The Big Review (Part 2)


Image

Now it’s time for part 2 of my review of the 2013 Ashes series. Today it’s the turn of the Australians and I think it’s fair to say that their ratings don’t match the 3-0 scoreline.

Australia – 6/10

  • At times this Australian side looked something like the team that dominated the cricketing world throughout the 1990s and into the early 2000s. Unlike England, the team from Down Under posted two scores of 400+ (527/7 declared at Old Trafford and 492/9 declared at The Oval) but both times rain meant they didn’t have a chance to convert these into victories. They didn’t really deserve to lose 3-0 but will need to look at their batting – there were so many top and middle-order collapses and in the first Test they relied far too much on the last wicket partnership. If they can find a batting line-up that works and keep all their bowlers fit then this side could hit back hard in the next few years.

Chris Rogers (Runs – 367; Average – 40.77; HS – 110; 50s – 2; 100s – 1) – 8/10

  • Recalled to the team at the age of 35 after just 1 Test, the county stalwart was by far the most consistent batsman in the team. After a nervous first couple of Tests, including a horrific dismissal off a Graeme Swann full toss at Lord’s, he really opened up at Old Trafford. His 84 runs came largely before lunch on the first day and he didn’t look back. His 110 at Durham, his first Test hundred, was a touch lucky (he was dropped on 49) but included some wonderful stroke play. Expect more runs from him in the return series.

Shane Watson (Runs – 418; Average – 41.8; HS – 176; 50s – 1; 100s -1; Wickets – 2; Average – 89.5) – 7/10

  • He may have ended up as the leading run-scorer for his side but things weren’t going particularly well for Watson with the bat up until the fourth Test. His 68 in the first innings after dropping down the order to number 6 helped Australia recover from yet another top-order collapse, but it was his century at The Oval that really showed what he can do with the bat. He didn’t really play a false shot during his mammoth 176 and proved that he can convert those fifties into big hundreds. He also bowled fantastically during the series – he didn’t pick up many wickets but put the squeeze on England by bowling maiden after maiden (including 11 in 15 overs at Trent Bridge), allowing the bowlers at the other end to pick up the wickets.

Ed Cowan (Runs – 14; Average – 7; HS – 14) – 2/10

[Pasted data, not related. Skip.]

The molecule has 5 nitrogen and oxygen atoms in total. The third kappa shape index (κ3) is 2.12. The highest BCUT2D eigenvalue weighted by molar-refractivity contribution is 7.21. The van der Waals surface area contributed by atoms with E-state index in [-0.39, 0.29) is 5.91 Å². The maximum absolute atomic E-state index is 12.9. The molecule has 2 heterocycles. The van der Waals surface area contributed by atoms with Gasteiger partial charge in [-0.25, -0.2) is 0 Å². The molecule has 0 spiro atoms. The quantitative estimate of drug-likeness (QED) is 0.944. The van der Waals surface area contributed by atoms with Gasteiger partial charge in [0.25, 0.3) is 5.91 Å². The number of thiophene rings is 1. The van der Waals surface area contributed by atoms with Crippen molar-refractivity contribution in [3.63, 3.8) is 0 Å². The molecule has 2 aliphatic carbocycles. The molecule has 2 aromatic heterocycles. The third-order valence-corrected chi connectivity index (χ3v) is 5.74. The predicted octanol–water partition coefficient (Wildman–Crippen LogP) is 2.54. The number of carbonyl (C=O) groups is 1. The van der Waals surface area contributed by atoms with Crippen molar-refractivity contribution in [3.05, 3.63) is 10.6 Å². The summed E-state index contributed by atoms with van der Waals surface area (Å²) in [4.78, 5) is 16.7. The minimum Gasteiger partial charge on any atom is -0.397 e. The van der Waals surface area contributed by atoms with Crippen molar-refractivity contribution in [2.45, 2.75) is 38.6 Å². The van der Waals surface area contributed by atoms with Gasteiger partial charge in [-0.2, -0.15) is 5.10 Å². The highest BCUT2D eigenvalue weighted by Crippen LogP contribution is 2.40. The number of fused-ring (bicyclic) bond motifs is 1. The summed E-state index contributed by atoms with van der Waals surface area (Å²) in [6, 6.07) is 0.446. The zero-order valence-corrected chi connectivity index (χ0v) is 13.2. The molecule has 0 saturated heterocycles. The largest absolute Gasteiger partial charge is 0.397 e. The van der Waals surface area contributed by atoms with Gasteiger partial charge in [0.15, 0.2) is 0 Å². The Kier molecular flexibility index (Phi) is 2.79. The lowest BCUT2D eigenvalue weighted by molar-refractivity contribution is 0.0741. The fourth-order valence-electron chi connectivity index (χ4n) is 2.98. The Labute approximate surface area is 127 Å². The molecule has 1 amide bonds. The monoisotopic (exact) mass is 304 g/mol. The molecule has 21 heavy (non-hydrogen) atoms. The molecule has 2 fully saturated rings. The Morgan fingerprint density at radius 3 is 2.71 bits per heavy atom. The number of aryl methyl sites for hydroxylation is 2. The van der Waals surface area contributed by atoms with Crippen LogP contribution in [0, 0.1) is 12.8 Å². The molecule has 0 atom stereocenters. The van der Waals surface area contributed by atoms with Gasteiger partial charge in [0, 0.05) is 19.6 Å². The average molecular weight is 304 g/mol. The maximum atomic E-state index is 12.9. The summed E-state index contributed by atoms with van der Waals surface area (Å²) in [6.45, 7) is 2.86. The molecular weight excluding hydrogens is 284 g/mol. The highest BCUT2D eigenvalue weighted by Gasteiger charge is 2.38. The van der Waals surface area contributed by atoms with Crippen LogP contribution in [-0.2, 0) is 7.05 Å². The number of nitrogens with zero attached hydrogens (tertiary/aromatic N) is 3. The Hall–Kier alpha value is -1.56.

• An unfortunate victim of the Australian selection rollercoaster, Cowan did himself no favours by getting himself out with what can only be described as a waft at Trent Bridge. What’s more, it was his first ball of the series and left skipper Michael Clarke to face a hat-trick ball from James Anderson! His second innings wasn’t much better and he was rightfully dropped – there was just no sense of endurance or resistance in the short time he batted. Hopefully he can recover from this and once again don the ‘Baggy Green.

Michael Clarke (Runs – 381; Average – 47.62; HS – 187; 50s – 1; 100s – 1) – 7/10

  • Some may say that this is a bit of a low rating for Clarke given the amount of runs he scored and the average he got but I don’t think it is. Too many times Clarke was part of an Aussie collapse, with only his 51 at Lord’s showing the kind of resistance needed against a fired up English attack. His 187 at Old Trafford, though, was majestic and showed just how good Clarke really is. It’s also fair to say that he undoubtedly received the two best balls of the series from Anderson and Stuart Broad that didn’t help his cause. His captaincy, however, was absolutely fantastic. He utilised his bowlers well, set imaginative and attacking fielding positions and even tried to create a result in the final game. It was the complete opposite to most current captains and was really great to see – let’s just hope he doesn’t out-do England any time soon!

Phil Hughes (Runs – 83; Average – 27.6; HS – 81*; 50s – 1) – 5/10

  • His solid innings of 81* in the first innings of the first Test was largely overshadowed by Ashton Agar’s brilliance but seemed to suggest the left hander was bang in form and ready to score lots of runs. It wasn’t to be, though, as England yet again exposed the flaws in his technique, restricting him to just 2 runs in his next three innings. Needs to find some consistency with the bat if he wants to stop getting dropped from the side.